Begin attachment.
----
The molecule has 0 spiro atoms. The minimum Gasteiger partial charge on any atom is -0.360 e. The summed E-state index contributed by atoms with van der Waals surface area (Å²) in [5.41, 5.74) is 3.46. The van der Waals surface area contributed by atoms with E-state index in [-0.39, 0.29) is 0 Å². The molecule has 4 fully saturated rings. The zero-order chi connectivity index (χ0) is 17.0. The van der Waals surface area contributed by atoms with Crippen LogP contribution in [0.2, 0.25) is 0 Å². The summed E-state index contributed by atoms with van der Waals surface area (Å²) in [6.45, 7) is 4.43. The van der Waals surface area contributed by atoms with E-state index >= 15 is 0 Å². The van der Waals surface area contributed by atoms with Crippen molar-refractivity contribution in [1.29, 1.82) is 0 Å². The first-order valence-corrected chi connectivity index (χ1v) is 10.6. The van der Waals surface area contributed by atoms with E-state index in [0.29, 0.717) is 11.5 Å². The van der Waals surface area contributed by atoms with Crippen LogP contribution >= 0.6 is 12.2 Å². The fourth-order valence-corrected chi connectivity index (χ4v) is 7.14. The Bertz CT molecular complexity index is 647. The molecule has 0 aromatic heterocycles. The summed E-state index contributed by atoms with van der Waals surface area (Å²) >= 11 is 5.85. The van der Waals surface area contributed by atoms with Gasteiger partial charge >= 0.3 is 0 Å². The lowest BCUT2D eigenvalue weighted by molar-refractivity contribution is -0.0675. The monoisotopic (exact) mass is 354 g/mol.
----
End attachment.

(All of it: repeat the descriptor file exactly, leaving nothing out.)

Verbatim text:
The molecule has 0 spiro atoms. The minimum Gasteiger partial charge on any atom is -0.360 e. The summed E-state index contributed by atoms with van der Waals surface area (Å²) in [5.41, 5.74) is 3.46. The van der Waals surface area contributed by atoms with E-state index in [-0.39, 0.29) is 0 Å². The molecule has 4 fully saturated rings. The zero-order chi connectivity index (χ0) is 17.0. The van der Waals surface area contributed by atoms with Crippen LogP contribution in [0.2, 0.25) is 0 Å². The summed E-state index contributed by atoms with van der Waals surface area (Å²) in [6.45, 7) is 4.43. The van der Waals surface area contributed by atoms with E-state index >= 15 is 0 Å². The van der Waals surface area contributed by atoms with Crippen molar-refractivity contribution in [1.29, 1.82) is 0 Å². The first-order valence-corrected chi connectivity index (χ1v) is 10.6. The van der Waals surface area contributed by atoms with E-state index in [0.29, 0.717) is 11.5 Å². The van der Waals surface area contributed by atoms with Crippen LogP contribution >= 0.6 is 12.2 Å². The fourth-order valence-corrected chi connectivity index (χ4v) is 7.14. The Bertz CT molecular complexity index is 647. The molecule has 0 aromatic heterocycles. The summed E-state index contributed by atoms with van der Waals surface area (Å²) >= 11 is 5.85. The van der Waals surface area contributed by atoms with Gasteiger partial charge >= 0.3 is 0 Å². The lowest BCUT2D eigenvalue weighted by molar-refractivity contribution is -0.0675. The monoisotopic (exact) mass is 354 g/mol.